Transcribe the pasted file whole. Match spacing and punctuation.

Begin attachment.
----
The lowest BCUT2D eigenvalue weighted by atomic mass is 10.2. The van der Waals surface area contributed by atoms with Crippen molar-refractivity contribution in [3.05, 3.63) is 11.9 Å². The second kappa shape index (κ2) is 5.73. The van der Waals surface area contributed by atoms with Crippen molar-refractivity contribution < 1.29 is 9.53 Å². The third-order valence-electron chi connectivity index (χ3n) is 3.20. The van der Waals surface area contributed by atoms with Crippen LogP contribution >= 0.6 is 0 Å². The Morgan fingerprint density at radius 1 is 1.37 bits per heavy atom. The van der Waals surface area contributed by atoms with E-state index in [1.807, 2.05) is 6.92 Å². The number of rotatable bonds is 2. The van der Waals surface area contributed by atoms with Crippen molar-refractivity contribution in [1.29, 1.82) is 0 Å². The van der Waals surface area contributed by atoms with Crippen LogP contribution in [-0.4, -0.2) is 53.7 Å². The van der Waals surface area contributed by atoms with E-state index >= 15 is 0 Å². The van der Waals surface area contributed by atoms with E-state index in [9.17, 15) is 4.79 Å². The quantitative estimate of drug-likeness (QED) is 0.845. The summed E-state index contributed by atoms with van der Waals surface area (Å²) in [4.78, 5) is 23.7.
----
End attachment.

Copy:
The lowest BCUT2D eigenvalue weighted by atomic mass is 10.2. The van der Waals surface area contributed by atoms with Crippen molar-refractivity contribution in [3.05, 3.63) is 11.9 Å². The second kappa shape index (κ2) is 5.73. The van der Waals surface area contributed by atoms with Crippen molar-refractivity contribution < 1.29 is 9.53 Å². The third-order valence-electron chi connectivity index (χ3n) is 3.20. The van der Waals surface area contributed by atoms with Crippen LogP contribution >= 0.6 is 0 Å². The Morgan fingerprint density at radius 1 is 1.37 bits per heavy atom. The van der Waals surface area contributed by atoms with E-state index in [1.807, 2.05) is 6.92 Å². The number of rotatable bonds is 2. The van der Waals surface area contributed by atoms with Crippen molar-refractivity contribution in [1.29, 1.82) is 0 Å². The van der Waals surface area contributed by atoms with Crippen LogP contribution in [-0.4, -0.2) is 53.7 Å². The van der Waals surface area contributed by atoms with E-state index >= 15 is 0 Å². The van der Waals surface area contributed by atoms with E-state index in [9.17, 15) is 4.79 Å². The quantitative estimate of drug-likeness (QED) is 0.845. The summed E-state index contributed by atoms with van der Waals surface area (Å²) in [4.78, 5) is 23.7.